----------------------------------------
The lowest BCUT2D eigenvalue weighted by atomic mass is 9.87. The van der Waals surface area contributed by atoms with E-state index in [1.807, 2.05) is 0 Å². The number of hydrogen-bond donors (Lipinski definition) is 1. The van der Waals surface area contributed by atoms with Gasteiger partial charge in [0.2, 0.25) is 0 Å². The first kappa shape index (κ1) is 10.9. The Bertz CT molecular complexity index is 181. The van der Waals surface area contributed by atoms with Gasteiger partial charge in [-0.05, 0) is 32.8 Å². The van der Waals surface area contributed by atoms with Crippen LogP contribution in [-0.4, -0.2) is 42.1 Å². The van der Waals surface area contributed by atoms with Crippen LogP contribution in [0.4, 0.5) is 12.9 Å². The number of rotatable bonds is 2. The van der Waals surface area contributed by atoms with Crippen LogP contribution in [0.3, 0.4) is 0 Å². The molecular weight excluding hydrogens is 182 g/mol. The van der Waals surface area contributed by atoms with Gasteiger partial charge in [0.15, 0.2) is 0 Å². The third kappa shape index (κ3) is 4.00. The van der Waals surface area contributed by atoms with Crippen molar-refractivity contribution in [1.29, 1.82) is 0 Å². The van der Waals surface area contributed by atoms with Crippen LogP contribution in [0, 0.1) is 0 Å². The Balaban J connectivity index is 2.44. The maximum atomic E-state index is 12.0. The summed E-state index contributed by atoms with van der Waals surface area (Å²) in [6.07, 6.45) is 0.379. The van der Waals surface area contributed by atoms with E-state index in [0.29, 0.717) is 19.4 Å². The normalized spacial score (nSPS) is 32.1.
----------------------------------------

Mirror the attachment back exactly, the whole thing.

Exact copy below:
The lowest BCUT2D eigenvalue weighted by atomic mass is 9.87. The van der Waals surface area contributed by atoms with E-state index in [1.807, 2.05) is 0 Å². The number of hydrogen-bond donors (Lipinski definition) is 1. The van der Waals surface area contributed by atoms with Gasteiger partial charge in [0.2, 0.25) is 0 Å². The first kappa shape index (κ1) is 10.9. The Bertz CT molecular complexity index is 181. The van der Waals surface area contributed by atoms with Gasteiger partial charge in [-0.05, 0) is 32.8 Å². The van der Waals surface area contributed by atoms with Crippen LogP contribution in [-0.4, -0.2) is 42.1 Å². The van der Waals surface area contributed by atoms with Crippen LogP contribution in [0.4, 0.5) is 12.9 Å². The number of rotatable bonds is 2. The van der Waals surface area contributed by atoms with Crippen LogP contribution in [0.3, 0.4) is 0 Å². The molecular weight excluding hydrogens is 182 g/mol. The van der Waals surface area contributed by atoms with Gasteiger partial charge in [0.15, 0.2) is 0 Å². The third kappa shape index (κ3) is 4.00. The van der Waals surface area contributed by atoms with Crippen molar-refractivity contribution in [1.29, 1.82) is 0 Å². The van der Waals surface area contributed by atoms with Crippen LogP contribution in [0, 0.1) is 0 Å². The Balaban J connectivity index is 2.44. The maximum atomic E-state index is 12.0. The summed E-state index contributed by atoms with van der Waals surface area (Å²) in [6.07, 6.45) is 0.379. The van der Waals surface area contributed by atoms with E-state index in [0.29, 0.717) is 19.4 Å². The normalized spacial score (nSPS) is 32.1.